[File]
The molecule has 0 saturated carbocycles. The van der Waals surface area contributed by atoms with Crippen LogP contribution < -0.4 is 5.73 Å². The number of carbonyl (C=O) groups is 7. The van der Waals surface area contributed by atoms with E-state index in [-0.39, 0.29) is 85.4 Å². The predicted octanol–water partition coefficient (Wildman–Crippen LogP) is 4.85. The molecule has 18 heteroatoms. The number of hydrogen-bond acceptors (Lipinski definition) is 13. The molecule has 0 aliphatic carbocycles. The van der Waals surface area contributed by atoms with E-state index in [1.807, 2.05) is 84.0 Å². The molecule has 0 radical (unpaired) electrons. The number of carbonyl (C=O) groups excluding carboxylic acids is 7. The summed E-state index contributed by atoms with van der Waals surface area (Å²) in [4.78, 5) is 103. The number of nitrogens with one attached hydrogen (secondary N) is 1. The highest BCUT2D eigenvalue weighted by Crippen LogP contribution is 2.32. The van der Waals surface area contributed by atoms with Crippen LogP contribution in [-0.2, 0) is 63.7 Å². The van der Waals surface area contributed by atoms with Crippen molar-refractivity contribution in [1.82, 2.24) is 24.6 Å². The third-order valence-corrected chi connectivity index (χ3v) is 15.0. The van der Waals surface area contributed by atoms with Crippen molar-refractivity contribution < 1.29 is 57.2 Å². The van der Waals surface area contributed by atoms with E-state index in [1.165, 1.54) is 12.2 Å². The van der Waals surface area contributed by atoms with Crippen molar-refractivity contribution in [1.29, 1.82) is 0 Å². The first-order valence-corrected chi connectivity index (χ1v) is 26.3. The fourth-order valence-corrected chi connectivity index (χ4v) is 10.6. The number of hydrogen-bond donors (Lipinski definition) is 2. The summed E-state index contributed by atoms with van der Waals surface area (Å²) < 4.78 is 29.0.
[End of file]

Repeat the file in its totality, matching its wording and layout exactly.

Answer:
The molecule has 0 saturated carbocycles. The van der Waals surface area contributed by atoms with Crippen LogP contribution < -0.4 is 5.73 Å². The number of carbonyl (C=O) groups is 7. The van der Waals surface area contributed by atoms with E-state index in [-0.39, 0.29) is 85.4 Å². The predicted octanol–water partition coefficient (Wildman–Crippen LogP) is 4.85. The molecule has 18 heteroatoms. The number of hydrogen-bond acceptors (Lipinski definition) is 13. The molecule has 0 aliphatic carbocycles. The van der Waals surface area contributed by atoms with E-state index in [1.807, 2.05) is 84.0 Å². The molecule has 0 radical (unpaired) electrons. The number of carbonyl (C=O) groups excluding carboxylic acids is 7. The summed E-state index contributed by atoms with van der Waals surface area (Å²) in [4.78, 5) is 103. The number of nitrogens with one attached hydrogen (secondary N) is 1. The highest BCUT2D eigenvalue weighted by Crippen LogP contribution is 2.32. The van der Waals surface area contributed by atoms with Crippen LogP contribution in [-0.2, 0) is 63.7 Å². The van der Waals surface area contributed by atoms with Crippen molar-refractivity contribution in [1.82, 2.24) is 24.6 Å². The third-order valence-corrected chi connectivity index (χ3v) is 15.0. The van der Waals surface area contributed by atoms with Crippen molar-refractivity contribution < 1.29 is 57.2 Å². The van der Waals surface area contributed by atoms with E-state index in [1.165, 1.54) is 12.2 Å². The van der Waals surface area contributed by atoms with Crippen molar-refractivity contribution in [1.29, 1.82) is 0 Å². The first-order valence-corrected chi connectivity index (χ1v) is 26.3. The fourth-order valence-corrected chi connectivity index (χ4v) is 10.6. The number of hydrogen-bond donors (Lipinski definition) is 2. The summed E-state index contributed by atoms with van der Waals surface area (Å²) < 4.78 is 29.0.